By Ahsan Iqbal
Published in The News on November 02, 2022
Initiated in 2013 by the then prime minister Nawaz Sharif, the multi-billion-dollar China-Pakistan Economic Corridor (CPEC) was conceived and designed as the flagship project of the Chinese President Xi Jinping’s signature Belt and Road Initiative (BRI).
Aimed primarily at harnessing Pakistan’s important geo-strategic location into geo-economic gains through improved regional and economic integration, CPEC encompassed a full spectrum of projects ranging from physical and digital connectivity to power generation and promotion of industrialization through Special Economic Zones. After extensive research and consultations and deliberations between representatives of the Governments of China and Pakistan, a comprehensive portfolio of projects was identified for implementation under the early harvest phase (2018), short-term projects (2020), medium-term phase (2025), and long-term phase (2030).
Given the severe energy crisis faced by the country in 2013 – estimated to have imposed a cost of about two per cent of GDP annually on the economy – power generation projects under the IPP policy were prioritized for the early harvest phase of CPEC. By the end of the early harvest phase, over 5,000MW power had already been added to the national grid while another batch of projects with a cumulative capacity of nearly 2500MW was near completion under the aegis of CPEC. Similarly, six major infrastructure projects were either completed or near completion by the end of 2018, including the Multan-Sukkur Motorway (392 kms), the Havelian-Thakot section of KKH (120 kms), Hoshab-Sorab road N-85 (449 kms; financed through PSDP), Hakla- DI Khan motorway (297 kms; financed through PSDP), Orange Line Metro train (27 kms), and cross-border optical fiber from Khunjerab to Rawalpindi (820 kms).
The total investment made in the completed and under-implementation projects stood around $22-23 billion approximately. This massive influx of Chinese investment on the one hand boosted economic growth and helped bridge critical gaps in power, digital and physical infrastructure and aroused the interest of investors from other countries in Pakistan on the other hand.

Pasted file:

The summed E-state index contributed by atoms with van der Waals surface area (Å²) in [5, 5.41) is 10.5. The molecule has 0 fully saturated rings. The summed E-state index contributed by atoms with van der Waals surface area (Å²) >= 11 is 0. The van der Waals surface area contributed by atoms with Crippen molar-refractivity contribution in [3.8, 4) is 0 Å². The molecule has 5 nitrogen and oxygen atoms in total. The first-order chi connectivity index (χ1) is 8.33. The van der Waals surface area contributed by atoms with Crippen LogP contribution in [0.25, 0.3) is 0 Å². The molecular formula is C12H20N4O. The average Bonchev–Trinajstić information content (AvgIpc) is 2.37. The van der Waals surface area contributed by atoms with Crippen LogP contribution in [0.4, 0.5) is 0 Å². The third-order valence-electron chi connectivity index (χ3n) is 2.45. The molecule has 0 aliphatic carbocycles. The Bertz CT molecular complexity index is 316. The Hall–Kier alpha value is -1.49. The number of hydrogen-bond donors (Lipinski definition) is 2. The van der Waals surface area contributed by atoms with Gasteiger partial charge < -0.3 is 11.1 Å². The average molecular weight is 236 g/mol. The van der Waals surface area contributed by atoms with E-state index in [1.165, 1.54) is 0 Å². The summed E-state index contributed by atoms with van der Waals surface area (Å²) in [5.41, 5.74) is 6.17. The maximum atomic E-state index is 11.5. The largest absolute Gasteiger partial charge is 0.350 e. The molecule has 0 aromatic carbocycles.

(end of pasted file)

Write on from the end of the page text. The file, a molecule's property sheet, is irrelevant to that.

However, unfortunately just as the PML-N government managed to steer the country out of the economic crisis and put it on the track of inclusive growth, a wave of political instability hit the country, posing a threat to the hard-won economic stability achieved with the help of CPEC. The challenge to CPEC was compounded as the PTI-led government assumed power in 2018. The multi-billion-dollar initiative lost steam under the PTI, thanks to the latter’s poor understanding and weak management of CPEC.
Members of the PTI-led cabinet publicly spewed baseless allegations and propaganda with regard to CPEC projects. As if the latter was not enough, the inter-governmental and inter-provincial coordination mechanisms established and institutionalized over the course of the preceding five years were needlessly rolled back with the creation of a parallel body in the form of the ‘CPEC Authority’. These ill-advised steps not only affected the pace of under-implementation of CPEC projects but also undermined the confidence of existing and prospective Chinese investors. The outcome was that progress on existing projects slowed down and not even a single new project could be implemented under CPEC between 2018 and 2022.